“The Tutor Symposiums offered by FLC are some of the most energizing, productive events I have experienced in my role as a trainer.  We have the chance to focus on some of the best resources in our field.  It’s a real luxury to have an hour or two to explore and experience the theories and activities found in books that go beyond the typical core tutor materials.  There have been many times when I have gotten hold of a new resource, only to have it sit while other priorities took over my day.  This chance to come together with other tutors and discover the resource together is a great way to share.”

—Roberta Reiss, ProLiteracy America Certified Trainer & Lead Symposium Faciltator

“As a presenting trainer this year, I’m excited about the materials we will be using.  The Multiple Intelligences theory of “How am I Smart?” will be sure to stimulate discussion.  It will be fun to try some lesson plans and discover our MI.  The information contained in The Art of Teaching Speaking is so useful for those tutors trying to help ESOL learners speak English that is relevant to their goals and situations.  Encouraging our learners to speak can be difficult at times, so getting ideas and resources for stimulating conversation will be invaluable.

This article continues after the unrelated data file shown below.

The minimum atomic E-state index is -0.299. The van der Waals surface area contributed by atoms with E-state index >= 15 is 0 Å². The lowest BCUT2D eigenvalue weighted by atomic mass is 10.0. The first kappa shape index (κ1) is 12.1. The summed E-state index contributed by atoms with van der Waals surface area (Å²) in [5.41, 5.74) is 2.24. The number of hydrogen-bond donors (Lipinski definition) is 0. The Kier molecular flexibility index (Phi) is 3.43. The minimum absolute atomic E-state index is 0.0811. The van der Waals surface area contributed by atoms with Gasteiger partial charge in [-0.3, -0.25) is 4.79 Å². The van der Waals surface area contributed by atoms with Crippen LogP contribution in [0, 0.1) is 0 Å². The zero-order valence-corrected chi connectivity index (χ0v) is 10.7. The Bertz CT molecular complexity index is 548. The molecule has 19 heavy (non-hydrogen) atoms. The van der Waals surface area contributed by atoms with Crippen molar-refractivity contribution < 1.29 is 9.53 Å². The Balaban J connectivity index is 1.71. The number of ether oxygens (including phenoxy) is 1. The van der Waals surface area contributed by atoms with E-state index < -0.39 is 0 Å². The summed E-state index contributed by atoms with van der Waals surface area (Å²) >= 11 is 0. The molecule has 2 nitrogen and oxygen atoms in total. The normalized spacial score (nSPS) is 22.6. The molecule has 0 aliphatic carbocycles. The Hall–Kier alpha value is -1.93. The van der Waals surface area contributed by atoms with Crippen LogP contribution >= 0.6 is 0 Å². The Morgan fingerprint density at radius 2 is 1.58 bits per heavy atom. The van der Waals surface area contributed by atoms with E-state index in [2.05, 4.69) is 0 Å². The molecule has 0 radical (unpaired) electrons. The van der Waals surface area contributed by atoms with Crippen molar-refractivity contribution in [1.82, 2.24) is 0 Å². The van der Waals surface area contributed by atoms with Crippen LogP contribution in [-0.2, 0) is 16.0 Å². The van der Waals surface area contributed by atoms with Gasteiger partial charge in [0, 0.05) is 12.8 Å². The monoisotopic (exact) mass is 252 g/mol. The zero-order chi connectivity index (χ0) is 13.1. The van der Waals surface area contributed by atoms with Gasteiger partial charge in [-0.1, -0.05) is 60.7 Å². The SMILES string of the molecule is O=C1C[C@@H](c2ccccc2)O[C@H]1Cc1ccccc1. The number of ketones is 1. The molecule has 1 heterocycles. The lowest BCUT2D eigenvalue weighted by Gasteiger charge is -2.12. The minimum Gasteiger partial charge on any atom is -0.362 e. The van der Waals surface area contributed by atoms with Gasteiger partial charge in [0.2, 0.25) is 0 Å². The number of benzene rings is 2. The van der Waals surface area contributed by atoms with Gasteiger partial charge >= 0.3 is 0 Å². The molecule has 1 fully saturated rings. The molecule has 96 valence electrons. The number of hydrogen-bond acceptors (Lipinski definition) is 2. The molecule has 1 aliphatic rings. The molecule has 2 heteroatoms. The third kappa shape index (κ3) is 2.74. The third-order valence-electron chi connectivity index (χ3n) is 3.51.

Some tutors may be asking why we are focusing a section on Writing, but we’ll find out why it is essential to teach writing as well as reading, and get useful tools for doing so.”

–Olive Burkard, ProLiteracy America Certified Trainer, presenting in Ocala and Orlando

Training dates and locations:

  1. 10 a.m. – 5 p.m., Jan. 8, Frances T. Bourne Jacaranda Library, Venice, FLTHIS TRAINING IS FULL
  2. 1-5 p.m., Jan. 15, Leon County Public Library, Tallahassee, FL
  3. 10 a.m. – 5 p.m., Jan. 27, Rasmussen College- Ocala Campus, Ocala, FL
  4. 10 a.m. – 5 p.m., Jan. 31, Adult Literacy League of Central Florida, Orlando, FL

Each training will be led by a ProLiteracy America Certified Trainer and is free to attend, but registration is required as seating is limited. 

Please contact Yari Payne at FLC with any questions – (407) 246-7110 ext. 203 or payney@floridaliteracy.org.

These trainings are collaborative learning events brought to you by the Florida Adult Literacy Resource Center, a program of the Florida Literacy Coalition.  These workshops are made possible through the support of the Florida Department of Education, Division of Career and Adult Education